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The Real Problem With The Dad Bod Trend

Unless you live under a rock, you probably have heard the term “dad bod” at some point in the last couple of days.

This phrase, coined by Clemson University sophomore Mackenzie Pearson, has been blowing up the Interwebs, spawning articles that cite various celebrities who epitomize the dad bod trend, as well as pieces that comment on the fact there is no universal equivalent for women.

For the uninitiated, “dad bod” applies to a man whose body is not fat, not thin, but somewhere in-between.

As Pearson explains, “The dad bod says, ‘I go to the gym occasionally, but I also drink heavily on the weekends and enjoy eating eight slices of pizza at a time.'”

There's nothing wrong with celebrating various body types; in fact, this is something that should be done more often. Everyone is different, and each of our bodies is unique in its own way.

Unfortunately, the celebration of one body type is often done in conjunction with criticizing others, and the “dad bod” movement is no exception.

Pearson's article goes on to list reasons why girls love dad bods, and every single one of them is a jab at other types of men.

Pearson insinuates women are insecure around men with muscles and we always want to “look better” than our guys.

She explains we ladies would rather be the hot one in the couple, and if someone is going to stare, they'd better be staring at us.

She then goes on to say that guys with dad bods make better snugglers because “no one wants to cuddle with a rock. Or Edward Cullen.”

Wait, what?

I'm sorry, but all of this is complete bullsh*t.

If a man wrote this article about a “not overweight, yet not stick thin” woman, explaining men want to look better than their ladies, the Internet would be in an uproar.

Furthermore, if a man even dared to proclaim curvy women make better cuddlers, you can bet there would be stones (and knives) thrown.

So, why are we celebrating this?

There are plenty of ladies who are attracted to skinny guys (those “Edward Cullens” of the world), just as there are a plethora of girls who'd rather date a muscular man. And, there are millions of women who don't discriminate at all and are open to dating all body types.

Why does it seem to be so impossible to celebrate one body type without putting down another?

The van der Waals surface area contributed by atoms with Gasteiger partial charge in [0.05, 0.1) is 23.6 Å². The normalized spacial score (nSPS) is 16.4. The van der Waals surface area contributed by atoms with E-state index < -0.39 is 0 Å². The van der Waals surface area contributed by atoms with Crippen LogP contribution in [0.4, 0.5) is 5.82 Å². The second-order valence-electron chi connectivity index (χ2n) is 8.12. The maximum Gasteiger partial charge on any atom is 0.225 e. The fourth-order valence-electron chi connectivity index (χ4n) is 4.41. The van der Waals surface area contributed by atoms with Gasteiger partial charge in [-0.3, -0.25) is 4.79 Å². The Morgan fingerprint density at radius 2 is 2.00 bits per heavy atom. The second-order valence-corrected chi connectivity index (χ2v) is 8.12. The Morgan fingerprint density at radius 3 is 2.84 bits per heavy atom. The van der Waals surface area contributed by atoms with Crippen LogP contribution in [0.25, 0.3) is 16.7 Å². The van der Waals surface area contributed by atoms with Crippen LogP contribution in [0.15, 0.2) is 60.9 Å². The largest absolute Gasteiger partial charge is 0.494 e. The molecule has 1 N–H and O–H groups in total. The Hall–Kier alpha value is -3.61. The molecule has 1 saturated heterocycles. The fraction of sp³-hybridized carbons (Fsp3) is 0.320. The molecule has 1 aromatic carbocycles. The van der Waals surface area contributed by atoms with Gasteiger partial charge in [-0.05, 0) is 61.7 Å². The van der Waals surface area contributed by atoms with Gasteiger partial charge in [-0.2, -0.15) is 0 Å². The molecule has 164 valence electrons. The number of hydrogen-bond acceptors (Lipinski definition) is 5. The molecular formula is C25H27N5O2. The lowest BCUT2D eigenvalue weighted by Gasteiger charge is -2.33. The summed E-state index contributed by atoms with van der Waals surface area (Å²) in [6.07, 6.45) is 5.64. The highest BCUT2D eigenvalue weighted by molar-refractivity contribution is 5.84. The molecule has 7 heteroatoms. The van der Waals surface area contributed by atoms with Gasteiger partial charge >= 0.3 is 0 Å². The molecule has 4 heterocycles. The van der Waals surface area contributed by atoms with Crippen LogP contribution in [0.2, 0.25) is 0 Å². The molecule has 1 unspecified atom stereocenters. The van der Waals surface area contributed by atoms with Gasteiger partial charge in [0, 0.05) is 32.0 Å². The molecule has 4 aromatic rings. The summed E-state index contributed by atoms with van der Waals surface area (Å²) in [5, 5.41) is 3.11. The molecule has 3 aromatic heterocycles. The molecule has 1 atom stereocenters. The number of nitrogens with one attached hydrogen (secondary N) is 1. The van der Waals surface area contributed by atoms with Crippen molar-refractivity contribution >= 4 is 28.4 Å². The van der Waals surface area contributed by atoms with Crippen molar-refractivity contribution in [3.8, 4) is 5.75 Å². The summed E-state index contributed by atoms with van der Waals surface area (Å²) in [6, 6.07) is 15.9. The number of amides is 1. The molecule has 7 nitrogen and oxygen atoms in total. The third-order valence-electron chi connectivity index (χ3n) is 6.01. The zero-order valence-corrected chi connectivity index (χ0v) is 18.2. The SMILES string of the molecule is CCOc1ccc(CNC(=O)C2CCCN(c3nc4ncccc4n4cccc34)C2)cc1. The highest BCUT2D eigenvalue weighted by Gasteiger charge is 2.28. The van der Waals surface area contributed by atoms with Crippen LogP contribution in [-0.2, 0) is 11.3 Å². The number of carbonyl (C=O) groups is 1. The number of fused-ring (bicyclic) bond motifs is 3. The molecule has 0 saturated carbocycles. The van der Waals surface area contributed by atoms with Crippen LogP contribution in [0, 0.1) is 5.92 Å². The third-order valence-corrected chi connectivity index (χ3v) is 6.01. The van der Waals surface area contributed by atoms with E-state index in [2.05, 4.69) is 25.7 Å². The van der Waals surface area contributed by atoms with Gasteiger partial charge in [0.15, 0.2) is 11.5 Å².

Every day, we are assaulted with so-called “empowering” slogans like, “Strong is the new skinny,” or, “Real men prefer curves.”

But, all we are doing is pitting ourselves against one another and continuing a cycle of finger-pointing.

Have we really not evolved beyond the halls of our high schools, squinting our eyes at one another and tearing each other down just to lift ourselves up?

Can we find a way to empower ourselves without scrutinizing others at the same time?

If we truly believe every body is beautiful, then we should say so and leave it at that.

The acknowledgement of “dad bods” is a positive idea in theory, but not if, in actuality, it involves simultaneously criticizing muscular, overweight or thin men.

Furthermore, the assumption men don't have body image issues is a foolish one.

One recent study by the Australian Psychological Society has shown that over the past 25 years, male body image dissatisfaction has increased from 15 percent to 45 percent of the population.

The National Eating Disorders Association corroborates this statistic with a similar study in the US.

Ultimately, it's as simple as this: Skinny people can be strong, and strong people can be skinny. Real men prefer whatever they want, and so do real women.

And, some people just might want to cuddle with a rock.

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De Elizabeth

Contributor

De is contributing writer based in Boston. She is a Bard College theatre alum, and attended BU for her masters in education. She loves koalas, cooking, dance parties, and avocados. Follow her on twitter @deelizabeth_ and instagram @deelizabeth9
De is contributing writer based in Boston. She is a Bard College theatre alum, and attended BU for her masters in education. She loves koalas, cooking, dance parties, and avocados. Follow her on twitter @deelizabeth_ and instagram @deelizabeth9

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